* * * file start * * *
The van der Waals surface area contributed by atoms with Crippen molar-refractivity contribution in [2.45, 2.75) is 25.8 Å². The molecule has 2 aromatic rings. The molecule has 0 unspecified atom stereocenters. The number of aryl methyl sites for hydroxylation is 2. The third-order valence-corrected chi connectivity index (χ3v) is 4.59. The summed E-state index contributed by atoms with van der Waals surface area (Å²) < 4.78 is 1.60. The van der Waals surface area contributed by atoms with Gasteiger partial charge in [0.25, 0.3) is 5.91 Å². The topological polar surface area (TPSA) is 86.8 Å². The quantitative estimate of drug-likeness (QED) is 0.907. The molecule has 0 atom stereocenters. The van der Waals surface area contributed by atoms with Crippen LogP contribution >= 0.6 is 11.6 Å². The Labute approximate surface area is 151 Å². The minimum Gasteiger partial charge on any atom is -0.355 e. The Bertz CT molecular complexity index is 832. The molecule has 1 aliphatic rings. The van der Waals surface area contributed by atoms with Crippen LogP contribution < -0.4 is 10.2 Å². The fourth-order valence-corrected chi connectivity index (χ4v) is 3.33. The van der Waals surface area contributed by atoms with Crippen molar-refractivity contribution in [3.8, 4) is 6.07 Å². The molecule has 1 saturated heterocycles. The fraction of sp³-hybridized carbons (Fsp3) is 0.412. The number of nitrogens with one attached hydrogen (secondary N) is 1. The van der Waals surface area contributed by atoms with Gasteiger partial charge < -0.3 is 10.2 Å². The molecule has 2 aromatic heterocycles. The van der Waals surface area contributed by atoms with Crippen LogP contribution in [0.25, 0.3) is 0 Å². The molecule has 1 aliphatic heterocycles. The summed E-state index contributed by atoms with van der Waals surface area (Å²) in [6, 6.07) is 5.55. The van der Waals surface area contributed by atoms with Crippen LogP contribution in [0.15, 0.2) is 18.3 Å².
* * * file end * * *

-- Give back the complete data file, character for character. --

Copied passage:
The van der Waals surface area contributed by atoms with Crippen molar-refractivity contribution in [2.45, 2.75) is 25.8 Å². The molecule has 2 aromatic rings. The molecule has 0 unspecified atom stereocenters. The number of aryl methyl sites for hydroxylation is 2. The third-order valence-corrected chi connectivity index (χ3v) is 4.59. The summed E-state index contributed by atoms with van der Waals surface area (Å²) < 4.78 is 1.60. The van der Waals surface area contributed by atoms with Gasteiger partial charge in [0.25, 0.3) is 5.91 Å². The topological polar surface area (TPSA) is 86.8 Å². The quantitative estimate of drug-likeness (QED) is 0.907. The molecule has 0 atom stereocenters. The van der Waals surface area contributed by atoms with Crippen LogP contribution >= 0.6 is 11.6 Å². The Labute approximate surface area is 151 Å². The minimum Gasteiger partial charge on any atom is -0.355 e. The Bertz CT molecular complexity index is 832. The molecule has 1 aliphatic rings. The van der Waals surface area contributed by atoms with Crippen LogP contribution < -0.4 is 10.2 Å². The fourth-order valence-corrected chi connectivity index (χ4v) is 3.33. The van der Waals surface area contributed by atoms with Crippen molar-refractivity contribution in [3.8, 4) is 6.07 Å². The molecule has 1 saturated heterocycles. The fraction of sp³-hybridized carbons (Fsp3) is 0.412. The number of nitrogens with one attached hydrogen (secondary N) is 1. The van der Waals surface area contributed by atoms with Gasteiger partial charge < -0.3 is 10.2 Å². The molecule has 2 aromatic heterocycles. The van der Waals surface area contributed by atoms with Crippen LogP contribution in [0.25, 0.3) is 0 Å². The molecule has 1 aliphatic heterocycles. The summed E-state index contributed by atoms with van der Waals surface area (Å²) in [6, 6.07) is 5.55. The van der Waals surface area contributed by atoms with Crippen LogP contribution in [0.15, 0.2) is 18.3 Å².